When all three of these needs are met, according to self-determination theory, we sustain our desire to keep learning. We sustain our desire to produce, to keep producing, be creative, give our time and energy to others, and, in general, increase and sustain our desire to live all the roles that we play in our lives to the best of our ability. But when one of these three needs is not met in some area, our motivation may suffer.

So in any learning situation, the student would, ideally, have all three needs met in order to want to sustain that learning over time without the need for the reward of money or grades or some other extrinsic motivator.

Looking at practical applications of the theory, one of the ways to think about this is that each student has a unique motivational profile of underlying desire and drives; as an instructor, getting to know students well can often make obvious what the main motivators are for particular students. Most students want to get a good grade, but it is the intrinsic motivators, such as the need to gain competence in a course or the need to have a sense of choice or a sense of directing their own learning to some degree or another, that motivates students to succeed.

This is a Teaching Professor Article

To continue reading, you must be a Teaching Professor Member.
Please log in or sign up for full access.

Log In

[wppb-login register_url="https://www.teachingprofessor.com/subscribe/" lostpassword_url="/lostpassword"]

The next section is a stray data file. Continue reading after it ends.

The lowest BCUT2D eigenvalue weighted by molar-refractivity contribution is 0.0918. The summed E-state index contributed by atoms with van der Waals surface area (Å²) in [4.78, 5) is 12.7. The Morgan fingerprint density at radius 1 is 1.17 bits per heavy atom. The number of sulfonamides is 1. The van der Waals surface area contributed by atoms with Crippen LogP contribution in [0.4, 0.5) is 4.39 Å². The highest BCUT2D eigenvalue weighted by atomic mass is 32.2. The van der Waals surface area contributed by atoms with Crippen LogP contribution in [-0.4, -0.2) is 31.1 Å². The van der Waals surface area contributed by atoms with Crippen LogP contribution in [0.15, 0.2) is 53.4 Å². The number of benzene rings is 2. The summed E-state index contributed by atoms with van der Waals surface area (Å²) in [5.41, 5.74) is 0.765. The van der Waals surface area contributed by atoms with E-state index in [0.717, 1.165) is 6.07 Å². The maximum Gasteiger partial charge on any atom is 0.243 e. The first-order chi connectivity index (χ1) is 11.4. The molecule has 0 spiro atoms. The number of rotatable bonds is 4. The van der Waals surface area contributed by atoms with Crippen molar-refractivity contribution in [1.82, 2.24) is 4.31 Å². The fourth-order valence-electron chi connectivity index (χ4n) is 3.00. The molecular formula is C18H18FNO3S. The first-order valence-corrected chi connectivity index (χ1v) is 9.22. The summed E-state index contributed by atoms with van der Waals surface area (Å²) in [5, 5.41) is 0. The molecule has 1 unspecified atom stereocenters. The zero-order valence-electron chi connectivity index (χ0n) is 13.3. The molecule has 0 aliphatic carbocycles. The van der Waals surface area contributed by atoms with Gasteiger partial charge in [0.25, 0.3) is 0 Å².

why do students procrastinate November 15, 2017

Examining the Unexamined: Why Do Students Procrastinate?

By:

“Even with years of teaching experience since then [grad school TA experience], there were still areas of my pedagogy that remained as they always had been—unexamined and essentially running on autopilot.” So writes Kevin Gannon in an excellent piece on redesigning his exams (Chronicle of Higher Education, March 6, 2017). I appreciate the honesty of his admission and suspect it resonates with many of us.

Some of what’s unexamined in the practice of many faculty are what seem like intractable problems—say cramming and procrastination. Students have procrastinated for decades—some of us did when we were students and a few (?) of us still do. It’s a perennial problem for anyone who teaches, there can’t possibly be a solution or someone would have come up with it by now. In fact, that was basically the conclusion of a colleague who wrote to me recently. “My students procrastinate. It compromises the quality of their work and diminishes what they learn, but I’ve come to accept it as a given.”


Curiosity - who, what, when, where and why October 16, 2017

Where’s the Curiosity?

By:

When I walk into a college classroom these days it is as quiet as libraries used to be. Every head is bowed and every thumb is scrolling away on a screen. There are few, if any, conversations between students. No one looks up until I take attendance. When the class is over the students depart as silently as they came. Even if they are drifting in the same direction, they rarely talk to one another. It’s almost impossible to catch the eye of a student walking toward me and, if I break the spell with a cheery “Hello!”, there is a startle reflex that reveals the depth of the self-isolation.


studying in the library August 28, 2017

Questioning the Two-Hour Rule for Studying

By: